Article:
The Nobel Peace Prize Concert (Norwegian and Swedish: Nobels fredspriskonsert) has been held annually since 1994 on 11 December, to honour the Nobel Peace Prize laureate. The award ceremony on 10 December takes place in Oslo City Hall, while the concert has been held at Oslo Spektrum, with the attendance of the laureate and other prominent guests. The Concert is broadcast to a global audience and reaches up to 350 million households in 100 countries.
In 2015 a new distributor was announced and after 20 years at Oslo Spektrum, a change of concert venue was announced. The much larger Telenor Arena. The international entertainment giant IMG lost the job in obtaining sponsors and distribute it. Instead the concert will be produced by the Norwegian event agency Gyro in cooperation with the television production department to Norwegian Warner Bros, the former Eyeworks.
The concert features performers from a wide range of musical genres, the exception being the year of 1995, when a classical concert was held instead. Several editions of the concert are recorded, with different lengths and content, for airing in several countries.
The hosts give descriptions of the winner's work, an interview with the winner is shown, and the winner gives a speech during the concert.
In 2018, the concert organizers announced that the show would be put on hiatus for 2018, hoping to hold a relaunched concert the following year. The official website stated, "The decision emerges from a wish to re-think the concert format and content but also reflects the challenging financial situation of the concert in recent years. Moreover, people’s media preferences have undergone radical change since the first concert in 1994. This is something the concert organizers and producers are keenly aware of as they move forward. We have struggled to maintain an appropriate level of financing and want to use the year ahead to develop a new format for the concert. Our ambition is to launch a renewed and better concert in 2019. [...] We plan to use this break to further develop the format and strengthen the financing beyond the continuing and generous support of our long term Norwegian sponsors. The firmer our financial base, the stronger our independence in choice of concert format and profile, say concert producers Odd Arvid Strømstad (Warner Bros. Norway) and Kristian Kirkvaag (Gyro)."
Since planning starts in January, the artists invited to the concert aren't typically connected to the winner, who is announced in October. However, a few late additions are usually made to reflect the winner. Originally, the show was hosted by Norwegian celebrities or television personalities. However, since the year 2000 hosts have with few exceptions come from the United States of America. The Norwegian Radio Orchestra is the main orchestra every year.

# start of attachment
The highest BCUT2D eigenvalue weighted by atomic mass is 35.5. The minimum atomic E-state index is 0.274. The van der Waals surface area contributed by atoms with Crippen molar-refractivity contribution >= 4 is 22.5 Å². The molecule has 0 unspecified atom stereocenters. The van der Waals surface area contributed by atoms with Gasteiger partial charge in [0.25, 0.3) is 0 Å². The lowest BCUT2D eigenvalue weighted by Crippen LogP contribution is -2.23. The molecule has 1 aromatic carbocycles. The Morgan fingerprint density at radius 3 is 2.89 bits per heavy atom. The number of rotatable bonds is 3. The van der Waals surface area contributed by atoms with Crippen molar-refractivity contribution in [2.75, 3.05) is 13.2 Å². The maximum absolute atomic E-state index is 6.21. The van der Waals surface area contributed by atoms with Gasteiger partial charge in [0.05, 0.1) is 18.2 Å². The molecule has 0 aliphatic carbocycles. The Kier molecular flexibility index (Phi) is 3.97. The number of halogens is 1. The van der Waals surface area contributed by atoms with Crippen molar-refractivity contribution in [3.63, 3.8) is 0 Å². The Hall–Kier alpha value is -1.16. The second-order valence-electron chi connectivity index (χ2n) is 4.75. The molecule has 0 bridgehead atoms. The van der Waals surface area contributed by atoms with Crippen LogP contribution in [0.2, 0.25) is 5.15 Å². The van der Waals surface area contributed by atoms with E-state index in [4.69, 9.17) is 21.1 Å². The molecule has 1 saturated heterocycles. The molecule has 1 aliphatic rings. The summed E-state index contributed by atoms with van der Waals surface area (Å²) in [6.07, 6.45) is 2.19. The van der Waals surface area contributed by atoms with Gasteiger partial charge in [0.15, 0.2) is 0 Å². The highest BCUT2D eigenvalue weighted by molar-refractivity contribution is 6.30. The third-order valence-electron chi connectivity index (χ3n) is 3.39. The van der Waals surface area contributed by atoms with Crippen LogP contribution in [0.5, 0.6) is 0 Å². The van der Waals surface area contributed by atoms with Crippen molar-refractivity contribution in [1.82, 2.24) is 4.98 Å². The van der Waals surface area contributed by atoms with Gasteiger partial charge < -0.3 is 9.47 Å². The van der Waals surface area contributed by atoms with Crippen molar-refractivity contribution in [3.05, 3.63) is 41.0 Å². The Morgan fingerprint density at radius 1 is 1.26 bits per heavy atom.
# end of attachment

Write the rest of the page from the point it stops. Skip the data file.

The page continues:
This year a concert featuring only classical works was held.
Harry Connick Jr brought 35 musicians with him on stage, when performing at the concert in 1997.
At the concert in 1998, American TV network Fox, did not include A-ha's performance, which was edited out. Another performance edited out by Fox in 1998, was Norwegian artist Espen Lind's "Pop From Hell". The word "hell" was not the problem, but the following sentence: "You make me so hard/because you're a star". A Fox-producer stated it would be too much to take for the American family audience. Espen Lind was told his performance would not be edited out if he did not include the word "hard" in the song, but he would not change the lyrics. He said he did not want to let himself be controlled by a double-moralistic American family channel, and that such compromises were not acceptable for him to make.
The 2001 concert's closing song was "Let It Be", performed by Paul McCartney and the other artists.
The Grand Finale in 2002, performed by all the artists, was "Imagine" by John Lennon.
The Grand Finale in 2003, sung by all the artists, was "Imagine". Robert Plant sang and changed the word "religion" with "division" in the sentence "Nothing to kill or die for/ And no division too".
The use of Tom Cruise as a host created some controversy both from people fearing it could be used to promote Scientologyand from people who were unhappy with his supportive statements on the Iraq War. There was however no mention of Scientology during the concert and Cruise has stated his remarks on the war were misquoted. The Grand Finale was led by Patti LaBelle. For the third year in a row, the song chosen for the finale was John Lennon's "Imagine".
The Grand Finale in 2005, sung by all the artists, was "Give Peace a Chance".
The artists joined Lionel Richie on stage at the end of the show when/after he was singing "All Night Long".
The artists joined Diana Ross on stage at the end of the show when/after she was singing Reach Out and Touch (Somebody's Hand).
The Grand Finale in 2009, sung by all the artists, was Michael Jackson's "Man in the Mirror".
All artists performed Michael Jackson's "Man in the Mirror" as the finale to the 2010 Nobel Peace Prize Concert.
All artists joined with Angélique Kidjo on the stage singing the song "Move On Up" as the finale to the 2011 Nobel Peace Prize Concert.
Much of the concert of 2014 was influenced by Bollywood performances.
One of the surviving Hibaku pianos, a series of pianos that were successfully restored following the Hiroshima and Nagaski atomic bombings in 1945, was featured during the event. It was played by John Legend during his and Zara Larsson's duet. This was the last concert before a hiatus was announced in 2018.
No regular Nobel Peace Prize Concert was held this year, as the organizers decided to look at the event and make changes. An alternative concert is planned for 2018. It is estimated that the original Nobel Peace Prize concert will appear again in a different format in 2019.
Hosts: Kåre Magnus Bergh and Silje Nordnes
Artists for alternative concert:
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